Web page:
# Probability Measure

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A probability measure is a real-valued measure on events which assigns a nonnegative probability value to every set in a sigma-field (a collection of subsets of a sample space).

(a) $0 \leq P(A) \leq 1$ for all subsets $A \; \in \; \mathcal{F}$
(b) $P(\emptyset)=0$ and $P(\Omega)=1$
(c) If $\{A_1,A_2,A_3,\cdots \}$ is a sequence of disjoint sets (i.e. $A_i \cap A_j = \emptyset$ whenever $i\neq j$) that belong to $\mathcal{F}$, then $P(\cup_iA_i)= \sum^{\infty}_{i=1} P(A_i)$.

## References

### 2015

• (Wikipedia, 2015) ⇒ http://en.wikipedia.org/wiki/probability_measure Retrieved:2015-6-4.
• In mathematics, a probability measure is a real-valued function defined on a set of events in a probability space that satisfies measure properties such as countable additivity. [1] The difference between a probability measure and the more general notion of measure (which includes concepts like area or volume) is that a probability measure must assign value 1 to the entire probability space.

Intuitively, the additivity property says that the probability assigned to the union of two disjoint events by the measure should be the sum of the probabilities of the events, e.g. the value assigned to "1 or 2" in a throw of a die should be the sum of the values assigned to "1" and "2".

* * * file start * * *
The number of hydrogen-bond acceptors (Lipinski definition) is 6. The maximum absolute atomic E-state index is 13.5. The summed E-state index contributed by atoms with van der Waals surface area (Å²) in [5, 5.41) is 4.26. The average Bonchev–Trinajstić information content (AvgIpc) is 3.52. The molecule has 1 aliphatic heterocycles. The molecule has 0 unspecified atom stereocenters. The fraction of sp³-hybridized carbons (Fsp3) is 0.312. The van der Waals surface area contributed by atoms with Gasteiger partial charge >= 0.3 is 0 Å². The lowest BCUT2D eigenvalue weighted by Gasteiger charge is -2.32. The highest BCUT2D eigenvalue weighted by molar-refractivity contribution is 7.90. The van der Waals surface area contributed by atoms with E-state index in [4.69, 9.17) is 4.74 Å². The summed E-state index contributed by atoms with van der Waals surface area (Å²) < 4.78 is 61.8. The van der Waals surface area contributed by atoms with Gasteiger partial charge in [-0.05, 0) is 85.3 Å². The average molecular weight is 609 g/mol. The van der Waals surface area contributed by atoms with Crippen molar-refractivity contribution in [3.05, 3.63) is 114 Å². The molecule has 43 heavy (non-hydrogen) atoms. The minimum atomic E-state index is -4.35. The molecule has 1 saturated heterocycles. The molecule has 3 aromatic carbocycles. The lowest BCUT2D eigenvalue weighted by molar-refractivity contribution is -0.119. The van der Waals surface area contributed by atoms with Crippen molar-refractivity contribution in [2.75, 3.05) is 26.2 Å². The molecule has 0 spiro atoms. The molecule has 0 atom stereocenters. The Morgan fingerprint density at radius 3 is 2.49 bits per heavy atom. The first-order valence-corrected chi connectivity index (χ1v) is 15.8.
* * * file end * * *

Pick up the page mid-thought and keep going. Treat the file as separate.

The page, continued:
Probability measures have applications in diverse fields, from physics to finance and biology.

1. An introduction to measure-theoretic probability by George G. Roussas 2004 ISBN 0-12-599022-7 page 47

### 2008

(a) $\Omega$ is the sample space, the set of possible outcomes of the experiment.
(b) $\mathcal{F}$ is a σ-field, a collection of subsets of $\Omega$.
(c) $\mathbb{P}$ is a probability measure, a function that assigns a nonnegative probability to every set in the σ-field F.
(...) Let $(\Omega, \mathcal{F})$ be a measurable space. A measure is a function $\mu \; :\; \mathcal{F} \rightarrow [0, +\infty]$, which assigns a nonnegative extended real number $\mu(A)$ to every set $A$ in $\mathcal{F}$, and which satisfies the following two conditions:
(a) $\mu(\emptyset)=0$;
(b) (Countable additivity) If $\{A_i\}$ is a sequence of disjoint sets that belong to $\mathcal{F}$, then $\mu(\cup_iA_i) = \sum^{\infty}_{i=1} \mu(A_i)$.
A probability measure is a measure $\mathbb{P}$ with the additional property $\mathbb{P}(\Omega)= 1$. In that case, the triple \$(\Omega, \mathcal{F}, \mathbb{P})$ is called a probability space.

### 1933

• (Kolmogorov, 1933) ⇒ Andrei Kolmogorov. (1933). “Grundbegriffe der Wahrscheinlichkeitsrechnung (Foundations of the Theory of Probability.). American Mathematical Society. ISBN:0828400237
• QUOTE: … Every distributions function $F_{\mu_1 \mu_2 … \mu_n}$, satisfying the general conditions of Chap. II, Sec 3, III and also conditions (2) and (3). Every distribution function $F_{\mu_1 \mu_2 … \mu_n}$ defines uniquely a corresponding probability function $\text{P}_{\mu_1 \mu_2 … \mu_n}$ for all Borel sets of $R^n$.